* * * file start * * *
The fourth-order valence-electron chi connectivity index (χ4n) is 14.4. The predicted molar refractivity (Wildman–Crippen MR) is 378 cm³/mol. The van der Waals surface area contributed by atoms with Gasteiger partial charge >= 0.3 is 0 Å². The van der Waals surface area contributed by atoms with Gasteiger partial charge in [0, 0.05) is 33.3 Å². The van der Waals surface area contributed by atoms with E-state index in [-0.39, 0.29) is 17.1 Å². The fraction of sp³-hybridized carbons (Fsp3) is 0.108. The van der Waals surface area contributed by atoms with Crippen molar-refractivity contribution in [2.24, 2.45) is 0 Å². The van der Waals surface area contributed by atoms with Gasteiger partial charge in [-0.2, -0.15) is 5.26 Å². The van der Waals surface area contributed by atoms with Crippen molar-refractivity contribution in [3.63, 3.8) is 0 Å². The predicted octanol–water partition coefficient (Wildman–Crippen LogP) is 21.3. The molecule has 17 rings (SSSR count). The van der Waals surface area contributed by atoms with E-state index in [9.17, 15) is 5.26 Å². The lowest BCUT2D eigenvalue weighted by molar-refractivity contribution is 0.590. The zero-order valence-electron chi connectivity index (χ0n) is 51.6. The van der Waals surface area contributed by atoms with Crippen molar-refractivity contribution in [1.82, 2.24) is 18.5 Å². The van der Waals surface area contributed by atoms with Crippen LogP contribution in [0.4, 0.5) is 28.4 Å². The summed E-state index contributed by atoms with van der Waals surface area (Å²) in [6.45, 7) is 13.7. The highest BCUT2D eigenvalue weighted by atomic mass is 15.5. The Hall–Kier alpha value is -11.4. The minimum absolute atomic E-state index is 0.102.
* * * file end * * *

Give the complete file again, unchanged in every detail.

The fourth-order valence-electron chi connectivity index (χ4n) is 14.4. The predicted molar refractivity (Wildman–Crippen MR) is 378 cm³/mol. The van der Waals surface area contributed by atoms with Gasteiger partial charge >= 0.3 is 0 Å². The van der Waals surface area contributed by atoms with Gasteiger partial charge in [0, 0.05) is 33.3 Å². The van der Waals surface area contributed by atoms with E-state index in [-0.39, 0.29) is 17.1 Å². The fraction of sp³-hybridized carbons (Fsp3) is 0.108. The van der Waals surface area contributed by atoms with Crippen molar-refractivity contribution in [2.24, 2.45) is 0 Å². The van der Waals surface area contributed by atoms with Gasteiger partial charge in [-0.2, -0.15) is 5.26 Å². The van der Waals surface area contributed by atoms with Crippen molar-refractivity contribution in [3.63, 3.8) is 0 Å². The predicted octanol–water partition coefficient (Wildman–Crippen LogP) is 21.3. The molecule has 17 rings (SSSR count). The van der Waals surface area contributed by atoms with E-state index in [9.17, 15) is 5.26 Å². The lowest BCUT2D eigenvalue weighted by molar-refractivity contribution is 0.590. The zero-order valence-electron chi connectivity index (χ0n) is 51.6. The van der Waals surface area contributed by atoms with Crippen molar-refractivity contribution in [1.82, 2.24) is 18.5 Å². The van der Waals surface area contributed by atoms with Crippen LogP contribution in [0.4, 0.5) is 28.4 Å². The summed E-state index contributed by atoms with van der Waals surface area (Å²) in [6.45, 7) is 13.7. The highest BCUT2D eigenvalue weighted by atomic mass is 15.5. The Hall–Kier alpha value is -11.4. The minimum absolute atomic E-state index is 0.102.